God, there are just so many stories to tell. As they got popular, they never signed to a bigger label. They were on tour with MU330 and we’d driven down to southern California to this place in Corona called the Showcase Theater. And Mr. Brett [Gurewitz] from Epitaph came to see them. There was this room and they were all talking, and I was like, “I’m gonna go up there and see if I can eavesdrop.” Right when I walked in, Brett said, “How is it going with your label right now?” And they all just pointed at me and said, “Ask him. He’s right there.” Brett just jumped up and was like, “Dude, I’m not trying to steal your band.” I said, “That’s fine, it’s all good.” I just remember that look of fear on his face.

They could have signed to any label, but if they had released that self-titled collection record that we put out on Epitaph, it would have been massive. The songs they were writing were so good, but they realized they just didn’t like the music. They weren’t into that sound anymore. Instead of going for dollars or profit, they made the decision that they’d rather be happy with the music they were playing and they broke up.

Well, this is the big one. I know the story has been told a million times, but what made you want to work with Alkaline Trio?
God, I was so busy at the time. I was telling myself that even if it was the next Operation Ivy, I couldn’t do it. I couldn’t even breathe; I was so busy and I just had to take a break. They ended up sending me a new recording of four songs that ended up being For Your Lungs Only. I kept listening to it more and was like, “I can’t pass this up.” Eventually, I did put it out. I remember I made my own decisions about the artwork and they were pretty bummed. I just hand-drew the labels and wrote “Alkaline Trio” and drew a little stick figure, because I just didn’t have time. That’s something I’d never do these days but, back then, I don’t know what I was thinking.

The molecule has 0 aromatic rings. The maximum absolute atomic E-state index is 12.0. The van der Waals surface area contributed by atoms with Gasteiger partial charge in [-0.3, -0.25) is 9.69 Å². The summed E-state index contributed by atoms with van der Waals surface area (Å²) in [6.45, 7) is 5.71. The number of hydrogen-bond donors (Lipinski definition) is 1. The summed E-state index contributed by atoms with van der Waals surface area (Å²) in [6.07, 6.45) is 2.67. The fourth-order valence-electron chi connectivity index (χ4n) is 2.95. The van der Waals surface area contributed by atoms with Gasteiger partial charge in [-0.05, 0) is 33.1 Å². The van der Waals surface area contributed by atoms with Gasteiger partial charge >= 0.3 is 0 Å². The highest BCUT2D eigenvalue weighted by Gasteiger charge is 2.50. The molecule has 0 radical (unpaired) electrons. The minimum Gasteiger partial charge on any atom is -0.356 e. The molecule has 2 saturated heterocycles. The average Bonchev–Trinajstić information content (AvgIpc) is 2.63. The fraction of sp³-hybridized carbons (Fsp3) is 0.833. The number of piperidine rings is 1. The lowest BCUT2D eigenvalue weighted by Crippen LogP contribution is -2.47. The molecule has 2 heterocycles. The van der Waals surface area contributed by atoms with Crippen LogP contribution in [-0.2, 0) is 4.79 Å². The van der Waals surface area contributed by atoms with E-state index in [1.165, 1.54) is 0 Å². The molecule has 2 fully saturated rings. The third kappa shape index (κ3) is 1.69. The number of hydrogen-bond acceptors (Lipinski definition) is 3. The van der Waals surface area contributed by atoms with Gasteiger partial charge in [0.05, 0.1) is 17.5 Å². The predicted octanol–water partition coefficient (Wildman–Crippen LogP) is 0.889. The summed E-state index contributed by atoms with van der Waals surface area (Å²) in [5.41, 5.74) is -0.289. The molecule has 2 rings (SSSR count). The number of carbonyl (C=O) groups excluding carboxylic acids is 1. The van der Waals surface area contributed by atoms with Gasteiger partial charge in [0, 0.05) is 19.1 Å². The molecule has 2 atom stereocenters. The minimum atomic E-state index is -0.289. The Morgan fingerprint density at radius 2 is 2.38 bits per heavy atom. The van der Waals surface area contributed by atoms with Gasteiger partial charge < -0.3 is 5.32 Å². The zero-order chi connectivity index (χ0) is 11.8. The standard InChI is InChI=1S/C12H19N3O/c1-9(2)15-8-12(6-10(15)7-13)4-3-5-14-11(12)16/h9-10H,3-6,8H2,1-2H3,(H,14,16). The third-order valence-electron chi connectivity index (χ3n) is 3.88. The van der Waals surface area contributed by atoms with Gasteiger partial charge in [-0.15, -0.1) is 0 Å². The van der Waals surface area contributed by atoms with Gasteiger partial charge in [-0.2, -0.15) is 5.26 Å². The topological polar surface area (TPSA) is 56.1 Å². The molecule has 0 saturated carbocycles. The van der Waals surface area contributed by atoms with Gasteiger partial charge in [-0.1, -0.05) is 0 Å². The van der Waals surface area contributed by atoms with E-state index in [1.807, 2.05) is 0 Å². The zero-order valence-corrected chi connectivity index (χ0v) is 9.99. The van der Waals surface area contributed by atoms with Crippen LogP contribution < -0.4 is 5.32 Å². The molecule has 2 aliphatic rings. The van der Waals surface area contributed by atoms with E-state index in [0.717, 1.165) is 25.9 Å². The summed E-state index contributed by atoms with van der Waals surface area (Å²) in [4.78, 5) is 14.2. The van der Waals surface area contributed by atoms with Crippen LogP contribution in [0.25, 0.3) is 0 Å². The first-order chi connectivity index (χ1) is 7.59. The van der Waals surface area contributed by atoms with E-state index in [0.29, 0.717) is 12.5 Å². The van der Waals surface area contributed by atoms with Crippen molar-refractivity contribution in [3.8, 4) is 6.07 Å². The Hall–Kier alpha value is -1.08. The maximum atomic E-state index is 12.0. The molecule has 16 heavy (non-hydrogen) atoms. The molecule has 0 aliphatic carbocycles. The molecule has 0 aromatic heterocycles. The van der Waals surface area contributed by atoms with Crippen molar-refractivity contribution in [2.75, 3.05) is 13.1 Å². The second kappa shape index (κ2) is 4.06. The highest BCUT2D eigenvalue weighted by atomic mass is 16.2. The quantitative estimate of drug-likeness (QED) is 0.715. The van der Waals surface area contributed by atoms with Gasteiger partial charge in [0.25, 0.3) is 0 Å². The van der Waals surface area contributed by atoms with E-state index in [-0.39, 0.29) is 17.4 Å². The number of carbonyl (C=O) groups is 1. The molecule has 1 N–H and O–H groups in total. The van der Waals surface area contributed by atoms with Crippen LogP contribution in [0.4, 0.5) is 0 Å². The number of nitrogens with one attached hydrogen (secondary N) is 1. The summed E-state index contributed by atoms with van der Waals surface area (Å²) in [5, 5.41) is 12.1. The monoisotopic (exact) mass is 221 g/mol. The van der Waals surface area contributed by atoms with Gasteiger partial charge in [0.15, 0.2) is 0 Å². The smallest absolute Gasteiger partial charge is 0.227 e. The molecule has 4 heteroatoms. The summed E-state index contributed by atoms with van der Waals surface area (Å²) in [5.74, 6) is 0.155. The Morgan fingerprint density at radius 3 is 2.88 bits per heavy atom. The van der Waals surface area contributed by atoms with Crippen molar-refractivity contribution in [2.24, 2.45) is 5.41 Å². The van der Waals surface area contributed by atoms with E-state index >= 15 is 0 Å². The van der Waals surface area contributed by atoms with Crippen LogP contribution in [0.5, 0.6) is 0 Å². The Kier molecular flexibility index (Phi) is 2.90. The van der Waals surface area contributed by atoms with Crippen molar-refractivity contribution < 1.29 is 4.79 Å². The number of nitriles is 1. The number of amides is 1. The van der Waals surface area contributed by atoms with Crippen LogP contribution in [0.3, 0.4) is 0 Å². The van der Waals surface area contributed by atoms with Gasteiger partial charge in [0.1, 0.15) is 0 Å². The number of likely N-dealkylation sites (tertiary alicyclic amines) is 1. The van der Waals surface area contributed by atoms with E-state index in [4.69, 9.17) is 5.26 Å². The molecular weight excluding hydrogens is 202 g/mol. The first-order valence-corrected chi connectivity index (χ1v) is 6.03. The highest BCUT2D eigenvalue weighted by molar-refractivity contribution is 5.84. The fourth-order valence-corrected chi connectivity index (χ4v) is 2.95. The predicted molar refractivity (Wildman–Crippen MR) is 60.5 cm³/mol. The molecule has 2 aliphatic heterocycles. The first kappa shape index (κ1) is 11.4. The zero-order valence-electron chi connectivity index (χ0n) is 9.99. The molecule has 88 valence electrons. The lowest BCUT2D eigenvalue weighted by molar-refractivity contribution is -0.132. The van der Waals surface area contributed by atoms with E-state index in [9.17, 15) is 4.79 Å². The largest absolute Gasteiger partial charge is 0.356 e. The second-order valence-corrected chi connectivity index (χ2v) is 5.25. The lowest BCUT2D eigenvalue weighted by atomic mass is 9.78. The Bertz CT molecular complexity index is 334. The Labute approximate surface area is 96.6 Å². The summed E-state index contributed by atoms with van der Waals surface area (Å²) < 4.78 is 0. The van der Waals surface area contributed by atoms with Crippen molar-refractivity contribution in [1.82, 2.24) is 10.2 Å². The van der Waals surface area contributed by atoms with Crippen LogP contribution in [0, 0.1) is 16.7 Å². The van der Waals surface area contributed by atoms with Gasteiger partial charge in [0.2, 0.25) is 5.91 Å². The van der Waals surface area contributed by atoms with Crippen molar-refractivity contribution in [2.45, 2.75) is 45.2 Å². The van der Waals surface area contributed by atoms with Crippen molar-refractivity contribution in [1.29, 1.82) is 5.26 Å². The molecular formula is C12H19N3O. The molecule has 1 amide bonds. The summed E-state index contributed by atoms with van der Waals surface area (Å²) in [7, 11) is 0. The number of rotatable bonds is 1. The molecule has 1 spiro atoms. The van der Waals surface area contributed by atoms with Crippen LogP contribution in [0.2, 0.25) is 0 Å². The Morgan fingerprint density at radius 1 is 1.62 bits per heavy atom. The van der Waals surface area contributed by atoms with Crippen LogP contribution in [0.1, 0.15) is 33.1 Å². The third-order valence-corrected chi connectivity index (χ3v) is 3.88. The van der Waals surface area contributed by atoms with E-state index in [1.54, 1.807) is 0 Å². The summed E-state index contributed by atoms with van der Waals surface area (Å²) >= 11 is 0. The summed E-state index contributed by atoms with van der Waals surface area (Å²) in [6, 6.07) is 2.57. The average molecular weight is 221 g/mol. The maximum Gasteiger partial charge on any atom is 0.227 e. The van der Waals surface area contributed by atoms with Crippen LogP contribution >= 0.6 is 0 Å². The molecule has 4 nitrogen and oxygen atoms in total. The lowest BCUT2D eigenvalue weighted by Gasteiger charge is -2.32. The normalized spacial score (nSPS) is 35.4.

Goddamnit came out and, when I heard that thing, it was just insane. It might be in the top five greatest punk albums ever—ever. For a year, I’d come to work and it’d just sit in the CD player and the first thing I did was push play. Every day, for a good 365 days, that’s the first thing I put on, sometimes multiple times a day. It was just so powerful. There’s no flaws on that album. It’s perfect. It’s a perfect record.

How quickly did the record start to take off?
It took off pretty quickly, especially in the Chicago area and the suburbs. Once that came out, people would burn discs for other people and it was basically like tape-sharing. It was going viral on the physical front. It was in people’s cars, in their house, at a show at the Fireside Bowl they’re playing it between bands, and that heart-skull tattoo was starting to show up on a lot of people’s bodies. It just kept growing and it didn’t stop.

You listened to it every day for a year and your love for it hasn’t diminished?
It still gives me the same feeling. I can put it on and still feel like it was one of those days when I played it for a whole year. I still feel that excitement. When I see them play it live, I feel that excitement and energy. You can see it in the crowd. When they did those Past Live shows, and they’d do those two albums a night, they’d play My Shame Is True and it was them opening up for themselves. They’d play that, and the crowd was respectful and there were a few people singing along, but when they broke into Goddamnit, it was like, “Okay, the headliner is on.” It was like a hardcore show. It just showed that the energy that record has is timeless.